Elena Camilletti; Tara Patricia Cookson; Zahrah Nesbitt-Ahmed; Rita Sandoval; Silke Staab; Constanza Tabbush
The importance of mainstreaming gender into social protection policies and programmes is increasingly recognized. However, evidence on the extent to which this is actually happening remains limited. This report contributes to filling this evidence gap by drawing on the findings of two complementary research projects undertaken by UNICEF Office of Research – Innocenti and UN Women in 2019.
Using a specifically developed analytical framework, these two projects reviewed 50 national social protection strategies and 40 social protection programmes across a total of 74 low- and middle-income countries (LMICs) to assess the extent to which they incorporate gender equality concerns.
Iolanda Genovese; Mark Gill; Lucy Hovil; Tapfumanei Kusemwa; Ruth Regassa; ; Tekalign Ayalew Mengiste
Anna Gromada; Dominic Richardson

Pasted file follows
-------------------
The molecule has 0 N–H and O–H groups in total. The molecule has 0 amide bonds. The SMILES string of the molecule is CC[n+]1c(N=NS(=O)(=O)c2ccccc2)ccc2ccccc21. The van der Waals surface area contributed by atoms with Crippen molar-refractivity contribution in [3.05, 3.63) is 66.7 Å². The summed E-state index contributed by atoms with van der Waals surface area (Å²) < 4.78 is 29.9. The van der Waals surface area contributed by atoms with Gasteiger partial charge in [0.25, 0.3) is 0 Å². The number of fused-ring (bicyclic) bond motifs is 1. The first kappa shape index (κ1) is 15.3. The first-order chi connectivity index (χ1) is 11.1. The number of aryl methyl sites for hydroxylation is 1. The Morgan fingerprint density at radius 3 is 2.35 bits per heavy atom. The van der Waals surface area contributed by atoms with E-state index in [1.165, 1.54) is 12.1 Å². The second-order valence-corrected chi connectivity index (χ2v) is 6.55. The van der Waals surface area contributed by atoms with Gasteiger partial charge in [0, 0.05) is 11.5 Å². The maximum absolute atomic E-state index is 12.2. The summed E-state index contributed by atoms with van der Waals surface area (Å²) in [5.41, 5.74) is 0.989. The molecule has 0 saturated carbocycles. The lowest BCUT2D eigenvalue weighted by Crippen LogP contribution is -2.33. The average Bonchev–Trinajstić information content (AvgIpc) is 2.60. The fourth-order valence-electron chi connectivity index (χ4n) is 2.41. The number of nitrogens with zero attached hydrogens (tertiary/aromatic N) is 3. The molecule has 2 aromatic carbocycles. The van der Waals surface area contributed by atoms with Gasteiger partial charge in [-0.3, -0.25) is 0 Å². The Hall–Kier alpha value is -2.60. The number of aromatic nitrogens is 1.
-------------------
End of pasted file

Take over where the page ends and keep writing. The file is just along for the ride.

Even before COVID-19, some of the world’s richest countries were failing to offer comprehensive childcare solutions to all families. In some instances, this reflected their policy priorities rather than available resources. The COVID-19 pandemic also challenged children’s education, care and well-being as parents struggled to balance their responsibilities for childcare and employment, with a disproportionate burden placed on women. In the context of lockdown and school closures, childcare was one of the worst affected family services and had a significant knock-on effect.
This report shows how governments can help parents through paid parental leave, followed by affordable and high-quality childcare. Using the most recent comparable data, it assesses the parental leave and childcare policies in the 41 high-income countries that are part of the Organisation for Economic Co-operation and Development (OECD) or the European Union (EU). The report concludes with nine recommendations for how policies can be improved to provide comprehensive solutions to all families.
Marco Valenza; Cirenia Chávez; Annika Rigole; Taniya Laizu Sumy; Mohammad Mohsin; Iqbal Hossain
in the Sylhet division, in the Northeast of Bangladesh, face complex challenges
in accessing quality education, at all school levels. The region ranks among
the poorest performers in learning attainment across education levels. UNICEF